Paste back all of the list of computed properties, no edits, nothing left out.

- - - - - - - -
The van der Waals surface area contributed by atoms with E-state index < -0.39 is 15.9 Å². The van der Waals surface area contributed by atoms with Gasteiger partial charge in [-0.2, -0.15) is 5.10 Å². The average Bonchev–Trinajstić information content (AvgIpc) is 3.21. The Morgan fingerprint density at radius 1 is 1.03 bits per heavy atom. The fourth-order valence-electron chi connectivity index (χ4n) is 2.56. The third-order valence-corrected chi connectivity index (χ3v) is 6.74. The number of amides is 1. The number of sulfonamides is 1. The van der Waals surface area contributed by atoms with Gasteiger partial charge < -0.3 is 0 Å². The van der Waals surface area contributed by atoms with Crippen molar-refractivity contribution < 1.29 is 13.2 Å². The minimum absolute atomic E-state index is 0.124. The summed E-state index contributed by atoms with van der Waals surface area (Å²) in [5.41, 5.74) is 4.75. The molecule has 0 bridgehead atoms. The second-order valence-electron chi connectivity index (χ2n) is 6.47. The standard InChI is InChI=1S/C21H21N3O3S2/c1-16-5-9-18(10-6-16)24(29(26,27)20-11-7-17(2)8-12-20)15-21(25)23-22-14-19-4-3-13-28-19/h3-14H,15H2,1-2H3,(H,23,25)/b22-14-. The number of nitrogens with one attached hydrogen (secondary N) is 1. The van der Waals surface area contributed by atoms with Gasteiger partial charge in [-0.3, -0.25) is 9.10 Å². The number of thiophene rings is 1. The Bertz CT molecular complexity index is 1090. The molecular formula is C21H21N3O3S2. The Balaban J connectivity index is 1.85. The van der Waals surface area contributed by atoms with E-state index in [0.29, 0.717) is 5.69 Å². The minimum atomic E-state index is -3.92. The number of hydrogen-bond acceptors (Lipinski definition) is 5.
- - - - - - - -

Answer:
The van der Waals surface area contributed by atoms with E-state index < -0.39 is 15.9 Å². The van der Waals surface area contributed by atoms with Gasteiger partial charge in [-0.2, -0.15) is 5.10 Å². The average Bonchev–Trinajstić information content (AvgIpc) is 3.21. The Morgan fingerprint density at radius 1 is 1.03 bits per heavy atom. The fourth-order valence-electron chi connectivity index (χ4n) is 2.56. The third-order valence-corrected chi connectivity index (χ3v) is 6.74. The number of amides is 1. The number of sulfonamides is 1. The van der Waals surface area contributed by atoms with Gasteiger partial charge < -0.3 is 0 Å². The van der Waals surface area contributed by atoms with Crippen molar-refractivity contribution < 1.29 is 13.2 Å². The minimum absolute atomic E-state index is 0.124. The summed E-state index contributed by atoms with van der Waals surface area (Å²) in [5.41, 5.74) is 4.75. The molecule has 0 bridgehead atoms. The second-order valence-electron chi connectivity index (χ2n) is 6.47. The standard InChI is InChI=1S/C21H21N3O3S2/c1-16-5-9-18(10-6-16)24(29(26,27)20-11-7-17(2)8-12-20)15-21(25)23-22-14-19-4-3-13-28-19/h3-14H,15H2,1-2H3,(H,23,25)/b22-14-. The number of nitrogens with one attached hydrogen (secondary N) is 1. The van der Waals surface area contributed by atoms with Gasteiger partial charge in [-0.3, -0.25) is 9.10 Å². The number of thiophene rings is 1. The Bertz CT molecular complexity index is 1090. The molecular formula is C21H21N3O3S2. The Balaban J connectivity index is 1.85. The van der Waals surface area contributed by atoms with E-state index in [0.29, 0.717) is 5.69 Å². The minimum atomic E-state index is -3.92. The number of hydrogen-bond acceptors (Lipinski definition) is 5.